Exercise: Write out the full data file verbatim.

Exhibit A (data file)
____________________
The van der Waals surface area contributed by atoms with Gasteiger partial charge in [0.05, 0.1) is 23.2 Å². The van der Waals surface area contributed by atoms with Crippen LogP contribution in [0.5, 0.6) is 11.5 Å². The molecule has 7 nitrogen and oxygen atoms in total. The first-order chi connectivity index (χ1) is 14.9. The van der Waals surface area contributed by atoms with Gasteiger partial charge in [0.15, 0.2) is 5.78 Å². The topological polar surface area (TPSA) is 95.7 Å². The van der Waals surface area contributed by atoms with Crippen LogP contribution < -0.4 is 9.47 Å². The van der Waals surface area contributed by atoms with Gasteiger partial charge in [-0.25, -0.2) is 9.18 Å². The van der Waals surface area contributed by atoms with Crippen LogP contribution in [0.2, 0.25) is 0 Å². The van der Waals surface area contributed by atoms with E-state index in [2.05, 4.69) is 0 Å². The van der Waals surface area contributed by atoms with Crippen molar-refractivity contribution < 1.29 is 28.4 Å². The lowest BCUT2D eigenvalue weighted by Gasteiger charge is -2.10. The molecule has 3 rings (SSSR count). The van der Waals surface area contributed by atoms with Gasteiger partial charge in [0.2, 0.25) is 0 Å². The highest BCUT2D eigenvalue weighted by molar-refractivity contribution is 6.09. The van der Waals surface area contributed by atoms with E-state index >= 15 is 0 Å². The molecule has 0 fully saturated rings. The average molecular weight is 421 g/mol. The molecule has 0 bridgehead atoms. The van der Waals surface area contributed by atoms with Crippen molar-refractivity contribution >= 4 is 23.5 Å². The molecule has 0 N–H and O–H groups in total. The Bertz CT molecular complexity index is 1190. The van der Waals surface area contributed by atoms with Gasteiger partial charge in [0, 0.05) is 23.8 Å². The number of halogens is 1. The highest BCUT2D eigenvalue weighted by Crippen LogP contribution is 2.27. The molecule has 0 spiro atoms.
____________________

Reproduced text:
The van der Waals surface area contributed by atoms with Gasteiger partial charge in [0.05, 0.1) is 23.2 Å². The van der Waals surface area contributed by atoms with Crippen LogP contribution in [0.5, 0.6) is 11.5 Å². The molecule has 7 nitrogen and oxygen atoms in total. The first-order chi connectivity index (χ1) is 14.9. The van der Waals surface area contributed by atoms with Gasteiger partial charge in [0.15, 0.2) is 5.78 Å². The topological polar surface area (TPSA) is 95.7 Å². The van der Waals surface area contributed by atoms with Crippen LogP contribution < -0.4 is 9.47 Å². The van der Waals surface area contributed by atoms with Gasteiger partial charge in [-0.25, -0.2) is 9.18 Å². The van der Waals surface area contributed by atoms with Crippen LogP contribution in [0.2, 0.25) is 0 Å². The van der Waals surface area contributed by atoms with E-state index in [2.05, 4.69) is 0 Å². The van der Waals surface area contributed by atoms with Crippen molar-refractivity contribution < 1.29 is 28.4 Å². The lowest BCUT2D eigenvalue weighted by Gasteiger charge is -2.10. The molecule has 3 rings (SSSR count). The van der Waals surface area contributed by atoms with Gasteiger partial charge in [0.2, 0.25) is 0 Å². The highest BCUT2D eigenvalue weighted by molar-refractivity contribution is 6.09. The van der Waals surface area contributed by atoms with E-state index >= 15 is 0 Å². The molecule has 0 fully saturated rings. The average molecular weight is 421 g/mol. The molecule has 0 bridgehead atoms. The van der Waals surface area contributed by atoms with Crippen molar-refractivity contribution >= 4 is 23.5 Å². The molecule has 0 N–H and O–H groups in total. The Bertz CT molecular complexity index is 1190. The van der Waals surface area contributed by atoms with Gasteiger partial charge in [0, 0.05) is 23.8 Å². The number of halogens is 1. The highest BCUT2D eigenvalue weighted by Crippen LogP contribution is 2.27. The molecule has 0 spiro atoms.